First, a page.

Libya is one of the largest countries in North Africa – boasts large oil and natural gas reserves and a consumer market of almost 6 million. Since the re-establishment of diplomatic relations with Libya in 2004, the United States has lifted economic sanctions against the country and has removed Libya from the U.S. list of states that sponsor terrorism. With these new developments, Libya is now more accessible to U.S. companies.
Libya is a challenging but potentially rewarding market. With proper planning and foresight, U.S. companies can take advantage of commercial opportunities in almost every sector, from oil and gas to agriculture to telecommunications and tourism. The Libyan economy depends primarily upon revenues from the oil sector, which contributes roughly 95% of export earnings, about one-quarter of GDP, and 60% of public sector wages. The recent highs in global crude prices have allowed Libya to accumulate foreign exchange reserves estimated at $50 billion. Oil production stands at 1.7 million barrels a day and the government plans to increase these figures to three million barrels a day by 2010. Libyan authorities estimate that it would take between $7-10 billion in new investments in the oil and gas sector to reach their stated production goals.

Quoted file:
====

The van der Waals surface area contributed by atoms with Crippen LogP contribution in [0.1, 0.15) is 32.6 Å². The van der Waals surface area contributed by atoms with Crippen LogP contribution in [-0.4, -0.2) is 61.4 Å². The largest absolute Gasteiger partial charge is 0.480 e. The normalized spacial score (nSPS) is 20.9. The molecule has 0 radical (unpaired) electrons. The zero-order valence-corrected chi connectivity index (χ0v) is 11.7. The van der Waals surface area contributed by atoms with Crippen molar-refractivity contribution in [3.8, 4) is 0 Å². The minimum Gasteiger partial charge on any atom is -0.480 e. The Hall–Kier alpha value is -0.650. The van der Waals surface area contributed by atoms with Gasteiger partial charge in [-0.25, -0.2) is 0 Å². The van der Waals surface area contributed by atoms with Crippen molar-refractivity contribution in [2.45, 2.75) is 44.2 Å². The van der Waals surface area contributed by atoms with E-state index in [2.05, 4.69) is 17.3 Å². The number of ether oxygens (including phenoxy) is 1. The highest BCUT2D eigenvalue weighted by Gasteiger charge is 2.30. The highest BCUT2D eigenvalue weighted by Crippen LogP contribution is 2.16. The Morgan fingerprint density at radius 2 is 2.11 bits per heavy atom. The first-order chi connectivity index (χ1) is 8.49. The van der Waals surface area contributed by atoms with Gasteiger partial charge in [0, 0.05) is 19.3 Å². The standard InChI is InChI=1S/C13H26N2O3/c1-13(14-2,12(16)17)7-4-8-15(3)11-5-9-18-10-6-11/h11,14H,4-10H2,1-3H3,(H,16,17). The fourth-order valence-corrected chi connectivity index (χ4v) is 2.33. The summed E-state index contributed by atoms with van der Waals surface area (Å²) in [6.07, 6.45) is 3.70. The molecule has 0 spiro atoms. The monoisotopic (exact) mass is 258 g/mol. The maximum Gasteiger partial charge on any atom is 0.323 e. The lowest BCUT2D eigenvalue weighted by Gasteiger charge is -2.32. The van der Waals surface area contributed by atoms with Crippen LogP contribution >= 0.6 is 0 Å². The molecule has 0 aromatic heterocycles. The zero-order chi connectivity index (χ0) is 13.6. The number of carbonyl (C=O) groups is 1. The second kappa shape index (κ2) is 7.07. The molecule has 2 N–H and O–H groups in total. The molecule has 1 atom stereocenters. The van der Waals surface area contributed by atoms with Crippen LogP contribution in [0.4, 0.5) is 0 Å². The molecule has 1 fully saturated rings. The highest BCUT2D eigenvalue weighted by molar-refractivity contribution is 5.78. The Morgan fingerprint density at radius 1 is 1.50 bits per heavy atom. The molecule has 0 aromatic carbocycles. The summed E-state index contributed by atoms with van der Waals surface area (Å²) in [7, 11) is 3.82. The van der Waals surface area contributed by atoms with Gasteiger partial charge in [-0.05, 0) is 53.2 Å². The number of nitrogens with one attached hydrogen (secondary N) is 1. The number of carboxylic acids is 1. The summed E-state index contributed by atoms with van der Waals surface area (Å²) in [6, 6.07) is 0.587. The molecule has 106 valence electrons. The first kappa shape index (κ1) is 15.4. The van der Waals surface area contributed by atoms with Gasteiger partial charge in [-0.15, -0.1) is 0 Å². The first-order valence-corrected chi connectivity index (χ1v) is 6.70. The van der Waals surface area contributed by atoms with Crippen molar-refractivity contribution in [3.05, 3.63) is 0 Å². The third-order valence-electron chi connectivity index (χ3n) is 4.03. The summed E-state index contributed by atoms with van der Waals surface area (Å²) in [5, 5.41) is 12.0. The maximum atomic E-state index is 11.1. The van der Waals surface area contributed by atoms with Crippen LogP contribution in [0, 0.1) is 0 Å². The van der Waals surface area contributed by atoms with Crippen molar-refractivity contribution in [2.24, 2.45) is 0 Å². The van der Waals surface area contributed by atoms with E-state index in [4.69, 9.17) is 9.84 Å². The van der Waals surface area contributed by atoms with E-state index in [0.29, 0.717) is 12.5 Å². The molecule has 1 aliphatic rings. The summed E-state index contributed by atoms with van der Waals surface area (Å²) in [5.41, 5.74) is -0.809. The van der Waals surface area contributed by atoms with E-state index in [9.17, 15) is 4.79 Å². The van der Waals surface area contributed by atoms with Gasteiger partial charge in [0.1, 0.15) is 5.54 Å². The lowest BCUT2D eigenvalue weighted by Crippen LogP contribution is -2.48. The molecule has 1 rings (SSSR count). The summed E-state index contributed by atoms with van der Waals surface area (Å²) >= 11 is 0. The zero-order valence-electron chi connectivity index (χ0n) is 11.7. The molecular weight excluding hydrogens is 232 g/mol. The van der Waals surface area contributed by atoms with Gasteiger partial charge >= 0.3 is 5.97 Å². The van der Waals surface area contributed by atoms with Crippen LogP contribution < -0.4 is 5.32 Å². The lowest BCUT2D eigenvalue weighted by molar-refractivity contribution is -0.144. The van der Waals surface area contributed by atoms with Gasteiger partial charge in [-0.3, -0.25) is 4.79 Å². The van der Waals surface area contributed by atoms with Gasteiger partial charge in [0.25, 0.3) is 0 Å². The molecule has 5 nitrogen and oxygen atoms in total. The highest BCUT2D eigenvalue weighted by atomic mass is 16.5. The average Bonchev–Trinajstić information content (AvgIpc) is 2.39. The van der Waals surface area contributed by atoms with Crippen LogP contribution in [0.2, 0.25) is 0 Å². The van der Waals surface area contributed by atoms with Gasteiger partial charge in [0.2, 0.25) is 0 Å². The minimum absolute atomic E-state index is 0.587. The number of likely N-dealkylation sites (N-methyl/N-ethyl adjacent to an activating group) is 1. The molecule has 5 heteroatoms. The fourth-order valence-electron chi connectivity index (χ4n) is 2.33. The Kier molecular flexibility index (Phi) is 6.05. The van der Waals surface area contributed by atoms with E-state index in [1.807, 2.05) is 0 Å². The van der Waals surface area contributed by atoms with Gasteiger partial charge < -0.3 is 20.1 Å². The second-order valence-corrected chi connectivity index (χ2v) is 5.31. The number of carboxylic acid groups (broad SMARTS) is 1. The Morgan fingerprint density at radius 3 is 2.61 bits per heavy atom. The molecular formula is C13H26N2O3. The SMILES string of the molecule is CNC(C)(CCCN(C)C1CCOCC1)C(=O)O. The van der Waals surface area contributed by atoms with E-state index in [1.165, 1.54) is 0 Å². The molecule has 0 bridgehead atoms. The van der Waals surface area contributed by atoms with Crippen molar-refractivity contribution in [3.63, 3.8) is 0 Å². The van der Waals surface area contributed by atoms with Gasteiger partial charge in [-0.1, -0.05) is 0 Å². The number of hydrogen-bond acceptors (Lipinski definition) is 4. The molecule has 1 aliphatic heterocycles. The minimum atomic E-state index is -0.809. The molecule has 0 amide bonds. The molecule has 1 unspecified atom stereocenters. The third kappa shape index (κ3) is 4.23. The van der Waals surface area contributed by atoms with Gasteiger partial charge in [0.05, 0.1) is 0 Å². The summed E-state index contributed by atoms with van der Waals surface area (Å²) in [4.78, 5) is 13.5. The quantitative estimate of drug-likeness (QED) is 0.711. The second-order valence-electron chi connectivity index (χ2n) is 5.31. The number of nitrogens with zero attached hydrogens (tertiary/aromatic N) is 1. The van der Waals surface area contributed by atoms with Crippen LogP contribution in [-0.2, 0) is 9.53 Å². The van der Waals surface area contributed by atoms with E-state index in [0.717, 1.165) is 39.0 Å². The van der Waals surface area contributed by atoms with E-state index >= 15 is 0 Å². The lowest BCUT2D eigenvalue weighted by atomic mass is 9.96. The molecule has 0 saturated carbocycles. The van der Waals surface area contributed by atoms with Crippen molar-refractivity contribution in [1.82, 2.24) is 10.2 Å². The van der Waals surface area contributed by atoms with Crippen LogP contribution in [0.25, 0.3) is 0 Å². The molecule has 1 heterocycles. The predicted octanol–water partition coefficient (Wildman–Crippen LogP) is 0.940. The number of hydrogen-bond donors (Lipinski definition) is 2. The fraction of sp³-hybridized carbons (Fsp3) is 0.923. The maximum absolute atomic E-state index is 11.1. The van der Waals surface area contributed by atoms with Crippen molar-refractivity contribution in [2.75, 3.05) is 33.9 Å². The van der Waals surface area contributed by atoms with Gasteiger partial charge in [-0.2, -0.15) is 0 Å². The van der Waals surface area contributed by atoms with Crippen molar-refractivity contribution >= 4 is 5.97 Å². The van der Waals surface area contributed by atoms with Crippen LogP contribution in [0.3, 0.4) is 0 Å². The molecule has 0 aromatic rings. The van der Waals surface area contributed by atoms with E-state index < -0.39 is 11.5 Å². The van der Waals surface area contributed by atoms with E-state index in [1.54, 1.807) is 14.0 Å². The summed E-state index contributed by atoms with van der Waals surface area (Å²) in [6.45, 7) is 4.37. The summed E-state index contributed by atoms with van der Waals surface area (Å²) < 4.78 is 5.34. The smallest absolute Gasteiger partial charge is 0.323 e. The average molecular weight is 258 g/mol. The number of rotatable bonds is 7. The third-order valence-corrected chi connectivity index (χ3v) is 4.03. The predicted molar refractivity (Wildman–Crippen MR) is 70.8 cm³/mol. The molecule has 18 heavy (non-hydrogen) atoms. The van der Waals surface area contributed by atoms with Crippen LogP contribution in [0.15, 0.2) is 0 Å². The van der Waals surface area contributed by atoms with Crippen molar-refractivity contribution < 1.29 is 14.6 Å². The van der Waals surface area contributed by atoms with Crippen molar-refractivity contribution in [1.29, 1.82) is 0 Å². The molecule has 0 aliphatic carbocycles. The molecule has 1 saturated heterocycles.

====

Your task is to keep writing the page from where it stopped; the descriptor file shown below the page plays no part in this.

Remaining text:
In part due to higher oil export revenues, Libya experienced strong economic growth during 2004 and 2005, with real gross domestic product (GDP) estimated to have grown by about 6.7% and 6.5%, respectively. For 2006, real GDP is expected to grow 6.7%, with consumer price inflation of 3.1%. Despite the country's recent economic growth, unemployment remains high. In addition, Libya's ambiguous legal structure, often-arbitrary government decision-making process, large public sector and various structural rigidities have posed impediments to foreign investment and economic growth.
Libyan officials in the past several years have made progress on economic reforms as part of a broader campaign to reintegrate the country into the international fold. Libya faces a long road ahead in liberalizing the socialist-oriented economy, but initial steps - including applying for WTO membership, reducing some subsidies, and announcing plans for privatization - are laying the groundwork for a transition to a more market-based economy.
Libya is hoping to reduce its dependency on oil as the country's sole source of income, and to increase investment in agriculture, tourism, fisheries, mining, and natural gas. The non-oil manufacturing and construction sectors, which account for about 20% of GDP, have expanded from processing mostly agricultural products to include the production of petrochemicals, iron, steel, and aluminum. Libya's agricultural sector is a top governmental priority. Climatic conditions and poor soils severely limit agricultural output, and Libya imports about 75% of its food. Hopes are that the Great Man Made River, a $30 billion project, will reduce the country's water shortage and its dependence on food imports.